Visas a storm in a teacup

2015-07-08 06:00

LEBOHANG MAFA, Willows, Bloemfontein:

RECENTLY there has been what I see as unwarranted and alarmist noise made by the tourism industry “experts” over government implementation of the revised visa rules.

At the heart of this is the requirement that parents travelling to South Africa with a child or children without the other parent, will be required by law to produce an unabridged birth certificate for each of the children. An unabridged birth certificate bears the names of both parents.

Not only have claims and arguments been malicious and absurd, they have proved to be more ridiculous with each passing day.

Recently-released tourism data by Statistics South Africa indicated a decline of about 6% in the number of foreign tourists coming onto our shores in the first half of the year. A phenomenon that, according to these industry experts, is the steepest decline since the advent of democratic South Africa.

What I found to be absurd was the reasons advanced as the main contributing factors to the reduction in visitor numbers. To argue that newly-implemented visa rules could have been the main reason or played a part in the reduction of tourists, is not only flawed, but also misleading.

I am saying this is wrong, because the new visa rule only came into effect as of 31 June, so anything that affected the tourists’ destination preferences or choices before 31 June cannot and does not have anything to do with the visa rule. I find this to be a lazy and unfounded analysis.

Needless to point out, the tourism sector is one of the most highly-seasonal sectors in our economy – but also playing a role is the fact that this sector is a personal service-based sector. How tourists are treated and serviced while visiting South Africa has a much greater impact on their decision to revisit and to spread positive word about our country to their friends and families back home.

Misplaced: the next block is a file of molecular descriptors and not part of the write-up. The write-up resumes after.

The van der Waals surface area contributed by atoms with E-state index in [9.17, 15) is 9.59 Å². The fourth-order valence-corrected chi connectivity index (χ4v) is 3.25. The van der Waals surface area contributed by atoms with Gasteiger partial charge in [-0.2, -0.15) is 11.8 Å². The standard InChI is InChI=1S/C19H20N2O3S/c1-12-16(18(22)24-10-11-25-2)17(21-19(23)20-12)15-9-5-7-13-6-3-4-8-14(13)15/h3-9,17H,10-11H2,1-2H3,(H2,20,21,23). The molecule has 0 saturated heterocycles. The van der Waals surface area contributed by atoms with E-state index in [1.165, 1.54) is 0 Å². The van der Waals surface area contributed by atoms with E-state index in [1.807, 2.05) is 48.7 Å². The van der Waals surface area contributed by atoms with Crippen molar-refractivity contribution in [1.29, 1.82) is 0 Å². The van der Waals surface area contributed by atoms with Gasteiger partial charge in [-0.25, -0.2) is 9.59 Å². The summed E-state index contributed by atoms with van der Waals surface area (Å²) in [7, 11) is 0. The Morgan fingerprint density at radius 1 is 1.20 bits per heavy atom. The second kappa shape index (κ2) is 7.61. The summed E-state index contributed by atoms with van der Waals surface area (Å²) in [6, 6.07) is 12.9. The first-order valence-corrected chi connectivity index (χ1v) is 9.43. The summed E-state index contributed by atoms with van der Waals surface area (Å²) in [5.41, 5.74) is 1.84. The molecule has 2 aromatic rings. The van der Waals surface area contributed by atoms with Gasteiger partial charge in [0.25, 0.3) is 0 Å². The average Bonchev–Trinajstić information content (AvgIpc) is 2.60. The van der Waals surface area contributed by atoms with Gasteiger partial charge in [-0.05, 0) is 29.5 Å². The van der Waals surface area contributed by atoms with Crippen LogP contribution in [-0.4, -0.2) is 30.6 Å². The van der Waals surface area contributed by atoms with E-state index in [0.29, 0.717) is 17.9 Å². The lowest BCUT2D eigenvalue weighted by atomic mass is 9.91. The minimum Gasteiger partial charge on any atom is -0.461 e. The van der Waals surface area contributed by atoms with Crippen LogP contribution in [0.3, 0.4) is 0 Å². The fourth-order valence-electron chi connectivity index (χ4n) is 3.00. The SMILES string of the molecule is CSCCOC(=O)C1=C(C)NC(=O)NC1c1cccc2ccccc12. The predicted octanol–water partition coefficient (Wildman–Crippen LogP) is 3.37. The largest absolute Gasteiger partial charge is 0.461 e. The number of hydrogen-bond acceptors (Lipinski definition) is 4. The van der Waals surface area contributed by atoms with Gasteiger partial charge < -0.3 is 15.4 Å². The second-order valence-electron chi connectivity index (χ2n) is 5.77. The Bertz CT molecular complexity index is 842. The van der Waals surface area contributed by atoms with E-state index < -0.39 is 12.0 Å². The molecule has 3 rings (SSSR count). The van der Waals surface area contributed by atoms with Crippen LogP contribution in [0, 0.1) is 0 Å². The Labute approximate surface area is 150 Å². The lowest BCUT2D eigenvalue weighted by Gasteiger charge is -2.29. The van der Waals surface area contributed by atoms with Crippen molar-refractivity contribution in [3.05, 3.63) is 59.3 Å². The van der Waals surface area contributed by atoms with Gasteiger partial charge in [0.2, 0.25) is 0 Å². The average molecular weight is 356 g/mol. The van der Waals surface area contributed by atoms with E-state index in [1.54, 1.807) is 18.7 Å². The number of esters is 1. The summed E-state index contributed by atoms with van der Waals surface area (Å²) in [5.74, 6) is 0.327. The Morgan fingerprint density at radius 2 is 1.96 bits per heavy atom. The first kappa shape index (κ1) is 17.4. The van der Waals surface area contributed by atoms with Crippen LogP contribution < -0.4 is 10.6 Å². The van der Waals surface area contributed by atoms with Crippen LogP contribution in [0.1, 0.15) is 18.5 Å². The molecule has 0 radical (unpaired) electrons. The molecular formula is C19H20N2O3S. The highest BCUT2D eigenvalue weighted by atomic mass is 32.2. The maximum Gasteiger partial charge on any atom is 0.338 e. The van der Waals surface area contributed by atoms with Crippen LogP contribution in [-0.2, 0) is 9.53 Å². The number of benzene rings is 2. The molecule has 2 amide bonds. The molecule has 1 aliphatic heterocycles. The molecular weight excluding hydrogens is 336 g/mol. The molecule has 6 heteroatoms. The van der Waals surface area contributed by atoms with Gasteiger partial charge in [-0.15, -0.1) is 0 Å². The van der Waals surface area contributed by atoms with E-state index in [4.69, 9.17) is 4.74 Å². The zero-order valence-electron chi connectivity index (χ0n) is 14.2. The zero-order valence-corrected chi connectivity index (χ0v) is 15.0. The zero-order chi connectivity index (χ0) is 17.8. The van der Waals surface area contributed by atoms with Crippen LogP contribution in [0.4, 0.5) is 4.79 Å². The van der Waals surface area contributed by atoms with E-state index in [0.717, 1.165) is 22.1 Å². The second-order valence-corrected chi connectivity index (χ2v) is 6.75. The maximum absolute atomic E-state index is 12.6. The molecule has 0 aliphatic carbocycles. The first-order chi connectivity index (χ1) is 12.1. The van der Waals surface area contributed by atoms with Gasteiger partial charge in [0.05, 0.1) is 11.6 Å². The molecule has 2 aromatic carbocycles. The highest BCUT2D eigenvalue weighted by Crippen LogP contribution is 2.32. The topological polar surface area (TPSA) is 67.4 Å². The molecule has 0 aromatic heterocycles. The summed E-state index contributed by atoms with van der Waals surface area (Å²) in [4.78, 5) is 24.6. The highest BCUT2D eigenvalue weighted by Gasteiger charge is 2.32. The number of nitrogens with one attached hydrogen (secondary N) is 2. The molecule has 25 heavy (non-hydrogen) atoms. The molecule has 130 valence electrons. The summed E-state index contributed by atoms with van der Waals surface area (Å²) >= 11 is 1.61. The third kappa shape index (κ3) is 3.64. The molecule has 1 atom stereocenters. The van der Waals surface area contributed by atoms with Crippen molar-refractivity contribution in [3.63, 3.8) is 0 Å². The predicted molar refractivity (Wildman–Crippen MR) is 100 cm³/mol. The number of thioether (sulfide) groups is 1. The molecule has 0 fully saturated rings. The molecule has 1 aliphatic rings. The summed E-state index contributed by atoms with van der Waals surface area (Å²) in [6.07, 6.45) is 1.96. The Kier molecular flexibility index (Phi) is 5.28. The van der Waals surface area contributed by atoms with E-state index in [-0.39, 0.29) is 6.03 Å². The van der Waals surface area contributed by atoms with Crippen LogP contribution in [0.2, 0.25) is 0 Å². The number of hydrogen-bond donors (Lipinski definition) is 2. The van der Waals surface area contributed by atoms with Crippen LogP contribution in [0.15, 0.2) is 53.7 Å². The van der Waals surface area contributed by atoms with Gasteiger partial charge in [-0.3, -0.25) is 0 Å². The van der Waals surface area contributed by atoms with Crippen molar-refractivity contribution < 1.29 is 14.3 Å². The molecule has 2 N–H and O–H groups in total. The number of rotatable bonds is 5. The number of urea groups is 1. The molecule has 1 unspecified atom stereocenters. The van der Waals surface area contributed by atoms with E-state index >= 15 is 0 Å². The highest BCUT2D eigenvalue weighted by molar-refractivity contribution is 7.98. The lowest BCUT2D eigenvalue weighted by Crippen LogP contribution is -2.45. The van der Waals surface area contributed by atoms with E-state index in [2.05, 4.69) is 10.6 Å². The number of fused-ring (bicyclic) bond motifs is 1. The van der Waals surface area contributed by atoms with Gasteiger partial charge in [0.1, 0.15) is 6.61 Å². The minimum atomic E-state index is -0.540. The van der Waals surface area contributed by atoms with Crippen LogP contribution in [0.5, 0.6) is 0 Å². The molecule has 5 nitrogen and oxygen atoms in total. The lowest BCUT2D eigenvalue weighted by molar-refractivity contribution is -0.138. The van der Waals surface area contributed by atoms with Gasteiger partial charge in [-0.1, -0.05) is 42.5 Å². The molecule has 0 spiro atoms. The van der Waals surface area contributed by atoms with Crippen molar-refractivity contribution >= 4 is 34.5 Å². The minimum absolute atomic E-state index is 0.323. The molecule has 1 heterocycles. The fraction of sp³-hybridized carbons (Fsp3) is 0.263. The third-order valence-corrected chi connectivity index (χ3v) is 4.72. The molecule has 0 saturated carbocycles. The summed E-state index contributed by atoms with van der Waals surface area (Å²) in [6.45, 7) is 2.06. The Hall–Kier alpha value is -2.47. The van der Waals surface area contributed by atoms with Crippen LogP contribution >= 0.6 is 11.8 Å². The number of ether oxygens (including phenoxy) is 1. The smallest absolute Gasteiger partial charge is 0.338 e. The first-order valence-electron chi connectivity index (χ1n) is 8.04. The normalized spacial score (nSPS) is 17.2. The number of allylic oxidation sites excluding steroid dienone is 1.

Not once has these so-called experts ever reviewed the tourism product, with a view to improve and offer a well-packaged tourism product, which will position us as a viable alternative tourism destination from point of entry to point of departure. Nor have they looked at how we welcome tourists at our airports, in hotel receptions, during sightseeing, at our restaurants, and so on.

We have never had critical discussions on how we could package the product differently to make it more attractive.

What government has introduced to the tourism sector is what is called a shock, and this normally has a short-term impact and, at times, unintended consequences, which is nothing new to our economy.

We get these shocks each month in the form of fuel price increases, yet our economy still finds a way to absorb this and run normally again. Arguments that this will lead to job losses is exaggerated.

The same will happen with these travel restrictions once tourists get used to the fact that in order to visit South Africa one needs those mentioned documents – I do not see why tourists would not come here.

However, these so called industry experts needs to stop bad mouthing this process as though its meant to prevent tourists to come into south Africa. This is purely to make sure that as a country we play our part in fight against child trafficking and we promote the rights of children to live and be children free from harm.

We as a country did not invent this visa rule, the majority of Western countries have a similar requirement.

To make this noise when our government joins what advanced democracies around the world are doing, in terms of creating a legislative environment that puts the rights of children first, is worrying

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